Happy New Year to one and all!
It’s been a couple of months since my last missive, so in answer to those many friends and family who have kindly enquired after my health via Christmas cards and messages, I thought an update was due.
I’m settling into retirement with some small difficulty. It’s remarkable how strong the work ethic is ingrained, even in me, I often feel quite guilty about not having to be somewhere and the concept of pleasing myself is taking me time with which to come to terms. However, I do seem to have been seconded to the fairly extensive child-care of our two grand-daughters, who, along with Jane, who has been doing this for years, I have become adept at picking up from school/bus/Rainbows/Guides etc: Homework: some of which is way beyond my dwindling intellect; Feeding: 11 year-old Charlotte now has a very sophisticated palate and makes challenging suggestions for the dinner menu, whereas 7 year-old Isla appears to be solar powered and lubricated with chocolate! In the run-up to Christmas poor Jenny and Richard have been so heavily committed with their thriving online retail business, they’re often not home before 9pm, so to have the kids ‘sorted’ most weekday evenings is a real help to them and this means we see a lot of our two gorgeous girls.
I’m still getting out on my E-bike quite frequently, weather permitting, and still enjoying the challenge even in a much colder and damper Peak District, which remains wild and wonderful whatever the weather. I’m even looking forward to a bit of snow. On Boxing Day we had about four inches of big ‘goose-down’ snowflakes which fell and promptly froze and it was a delight to go down to our village pub and sit by the roaring log fire seeing moonlight bathe the hills of our valley (see view from bedroom window above). But while I love proper seasons, I much prefer the spring and summer months when the peaks seem to come alive. I was out there this morning, on the tops; nothing too challenging as I kept to the road and paths, not venturing too far onto the green stuff as the Peak District can be a bit of a quagmire at this time of year, but it’s still magnificent. I watched a couple of ravens wheeling and soaring in the strong westerly wind; big birds with burnished gunmetal plumage as they launched themselves from the crags that are such a feature of our valley.
But back to the E-bike. You need to get swaddled up like a polar explorer when cycling in the cold. I fortunately have an old insulated Hi-Viz jacket I used for site visits when at work; this, together with some cheap salopette ski trousers, sorts out the problem. Top this off with a rather garish cycle helmet worn over a ‘beanie’ hat and some stout gauntlets and I’m ready for the open road. Looking rather like one of those squat LEGO cartoon characters instead of a Lycra-clad Tour de France racer, I really don’t care as I waddle round the supermarket collecting provisions, noisily swishing my ski pants (no, ‘swishing’ Karl). I must be quite a sight but on the road at least they can’t say they didn’t see me!
Our village was touched with sadness this Christmas however, as one of our good friends died very suddenly aged only 57, less than 40 days after being diagnosed with pancreatic cancer. Colin was a great local character, offering an acerbic Yorkshire front to the world. His dry, often incisive wit did not suffer fools gladly, but veiled a huge generosity of both spirit and his more tangible talents that he freely gave to all in need. He had a fine eye for the ridiculous and was a adept at pricking pomposity whenever it blustered within his range. He will be sorely missed by us all. Such injustice makes me hugely grateful for the skill and care I receive from our incredible NHS, which for all its problems still provides the best health service in the world. Sadly, Colin had one of those deadly, treacherous cancers which are so vicious that by the time it’s identified it’s already too late. His funeral was a fine tribute to a short but full life and our thoughts are with Caroline, his wife, to whom he was totally devoted and who has been amazing in the quiet composure of her grief.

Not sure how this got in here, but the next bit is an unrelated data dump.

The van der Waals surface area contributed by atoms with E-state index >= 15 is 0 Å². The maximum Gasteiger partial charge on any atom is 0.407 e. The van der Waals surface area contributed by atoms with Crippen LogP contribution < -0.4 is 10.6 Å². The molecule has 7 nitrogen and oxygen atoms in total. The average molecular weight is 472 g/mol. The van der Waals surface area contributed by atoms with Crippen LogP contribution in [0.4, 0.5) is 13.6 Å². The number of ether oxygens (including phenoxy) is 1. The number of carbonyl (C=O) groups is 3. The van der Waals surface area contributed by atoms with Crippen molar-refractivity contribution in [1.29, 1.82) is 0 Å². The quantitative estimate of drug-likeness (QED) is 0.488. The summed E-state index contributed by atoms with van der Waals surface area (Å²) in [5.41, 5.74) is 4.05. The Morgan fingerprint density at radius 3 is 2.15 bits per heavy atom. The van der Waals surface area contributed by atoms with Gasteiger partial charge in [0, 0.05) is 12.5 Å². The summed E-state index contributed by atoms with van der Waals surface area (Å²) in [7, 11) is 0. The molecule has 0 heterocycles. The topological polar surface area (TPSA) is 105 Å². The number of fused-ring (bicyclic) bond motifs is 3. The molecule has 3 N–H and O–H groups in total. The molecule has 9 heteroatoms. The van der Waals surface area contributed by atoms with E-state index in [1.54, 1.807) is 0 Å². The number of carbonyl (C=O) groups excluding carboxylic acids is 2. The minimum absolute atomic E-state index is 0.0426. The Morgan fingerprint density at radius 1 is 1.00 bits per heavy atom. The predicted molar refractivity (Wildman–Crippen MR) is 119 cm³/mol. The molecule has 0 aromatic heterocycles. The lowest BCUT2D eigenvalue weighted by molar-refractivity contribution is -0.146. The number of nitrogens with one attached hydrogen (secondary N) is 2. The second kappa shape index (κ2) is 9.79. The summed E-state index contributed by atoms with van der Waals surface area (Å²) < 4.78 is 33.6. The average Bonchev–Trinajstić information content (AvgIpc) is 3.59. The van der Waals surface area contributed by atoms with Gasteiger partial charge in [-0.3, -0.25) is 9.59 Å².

Healthwise, I’m actually doing very well indeed; the new drug regime is working well; side effects are minimal although I am suffering some adolescent-like facial spots which is ruining my handsome visage and doing nothing for my ‘street-cred’! (I don’t think they say ‘street-cred’ any more, do they?) Some of my less savoury associates have also enquired whether the youthful spots might also indicate a similarly pubescent fecundity in ‘other’ areas, to which my response has been a haughty sniff and aversion of the gaze. (Note to self: I really must review my social circle).
I have though developed, you’ll all be riveted to know, a septic toe, one of the side effects of the super-drug I fear. Anyway, I took myself off to the foot farrier adjacent to our GP surgery and had the farrier (they actually like to be called podiatrists really) have a look at the offending pedal digit. Well, without so much as a by-your-leave or resorting to a twitch (equine term: Google it) he set to paring my hoof, or nails to be more accurate. Well that made me whinny a bit I can tell you, as the offside big ‘un was pretty sore! Still, it needed doing and he dressed the offending toe very nicely and advised that a small op would be necessary to sort it good and proper, so I’m back for this op next week. I can then resume my Tango lessons, as Ola’s getting bored waiting for me.
Well, that’ll have to do for now as the tendency to waffle is ever present. Thanks to all who reply and do have a great 2015 whatever you’re doing. I’m planning an active year full of new adventures of which more anon…